In the 1980s, gold rose in value when the Islamic revolutionary regime in Iran encouraged a sense of fear surrounding the partially oil-driven inflation of the 1970s. Indeed, inflation in the 70s was made worse by oil embargoes that caused energy prices to soar, slowing economies down and fuelling inflation. This could be compared to the current demand surge that has come about with the unlocking of the COVID-19 shutdown.

However, the Russia-Ukraine conflict will inevitably affect the price and supply of oil since Russia is one of the most prolific energy providers in the world. Russia is one of the largest energy producers, and both Russia and Ukraine are among the top exporters of grain. There is no doubt that this will cause a surge in prices for exports which will cause an imbalance within individual economies across Europe and beyond.

There has already been a supply crisis regarding energy due to the pandemic. And with current developments, this problem is likely to deepen. Whether it's a conflict or a global pandemic, investors will seek alternative means of storing their finances when stocks and shares prove unpredictable.

Gold has historically performed as a safe haven during times of high inflation. It offers a place to store wealth that has previously held its value, if not increased, during such periods of turmoil.

Safe havens are appealing to investors when volatile holdings such as stocks and bonds, whose value relies on confidence in the harmonious functioning of the global economy, prove unreliable. The price of gold tends to increase as inflation rises and while there is no guarantee that this trend will continue, it has proven itself enough to attract the attention of many investors.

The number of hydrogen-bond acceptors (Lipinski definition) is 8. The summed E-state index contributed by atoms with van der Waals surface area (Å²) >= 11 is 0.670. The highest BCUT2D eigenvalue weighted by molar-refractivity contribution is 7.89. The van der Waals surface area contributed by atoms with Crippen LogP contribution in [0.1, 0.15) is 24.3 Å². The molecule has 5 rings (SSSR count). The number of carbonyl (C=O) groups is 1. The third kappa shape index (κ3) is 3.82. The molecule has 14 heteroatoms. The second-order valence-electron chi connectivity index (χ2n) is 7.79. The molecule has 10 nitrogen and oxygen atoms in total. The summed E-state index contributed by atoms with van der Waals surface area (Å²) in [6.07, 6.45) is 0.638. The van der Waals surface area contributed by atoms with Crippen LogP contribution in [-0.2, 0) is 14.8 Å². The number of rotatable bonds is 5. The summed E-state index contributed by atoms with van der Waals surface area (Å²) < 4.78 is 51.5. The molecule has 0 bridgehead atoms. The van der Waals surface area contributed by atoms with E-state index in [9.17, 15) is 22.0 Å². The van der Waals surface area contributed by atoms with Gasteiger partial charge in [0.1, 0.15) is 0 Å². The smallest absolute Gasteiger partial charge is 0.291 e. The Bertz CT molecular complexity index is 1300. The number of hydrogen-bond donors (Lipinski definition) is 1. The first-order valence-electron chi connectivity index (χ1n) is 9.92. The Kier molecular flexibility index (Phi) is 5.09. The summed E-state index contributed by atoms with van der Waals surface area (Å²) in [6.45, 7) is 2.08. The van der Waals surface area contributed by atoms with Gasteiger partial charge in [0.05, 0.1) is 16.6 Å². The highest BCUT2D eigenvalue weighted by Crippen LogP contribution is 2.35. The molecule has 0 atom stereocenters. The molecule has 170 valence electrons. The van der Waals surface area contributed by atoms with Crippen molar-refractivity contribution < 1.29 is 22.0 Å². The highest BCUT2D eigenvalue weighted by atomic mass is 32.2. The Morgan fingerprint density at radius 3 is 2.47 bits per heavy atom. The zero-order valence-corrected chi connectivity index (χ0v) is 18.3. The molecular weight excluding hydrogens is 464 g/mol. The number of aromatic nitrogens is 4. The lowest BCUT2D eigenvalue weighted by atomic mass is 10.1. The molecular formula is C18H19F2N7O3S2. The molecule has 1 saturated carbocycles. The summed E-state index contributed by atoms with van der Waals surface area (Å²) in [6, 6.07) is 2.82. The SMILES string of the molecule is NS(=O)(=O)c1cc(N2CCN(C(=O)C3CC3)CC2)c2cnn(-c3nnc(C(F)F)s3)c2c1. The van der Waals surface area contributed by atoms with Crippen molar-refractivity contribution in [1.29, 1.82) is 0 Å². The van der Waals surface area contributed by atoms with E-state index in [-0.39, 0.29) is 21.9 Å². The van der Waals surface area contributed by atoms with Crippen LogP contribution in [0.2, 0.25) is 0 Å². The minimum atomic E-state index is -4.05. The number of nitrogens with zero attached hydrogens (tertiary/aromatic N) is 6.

Gold price on the rise

As is typical in times of global crises, the price of gold tends to rise. However, only a couple of weeks ago, there was speculation that gold would plummet because of the possible easing of tension between Ukraine and Russia.

This has certainly not been the case, as we can now see, and so it looks like the value of gold is set to carry on increasing. Gold hit its highest point in over a year today and is up around ten per cent this year. On the 24th of February, when the attack on Ukraine occurred, gold rose again, hitting a more than a one year high. This is a reaction to the instability of markets across all countries and the perceived need to seek refuge in the perennial safe-haven metal. As we’ve outlined in this article, gold can be one of the most efficient investments in times of political unrest. So, if you’re looking to introduce a level of harmony to your investment portfolio, buying gold may be one of the safest options. We can provide you with both gold coins and gold bullion bars, with several options to choose from.

Get in touch with The Gold Bullion Company today to learn more about the benefits of buying gold.


Article Last Updated: Friday, March 4, 2022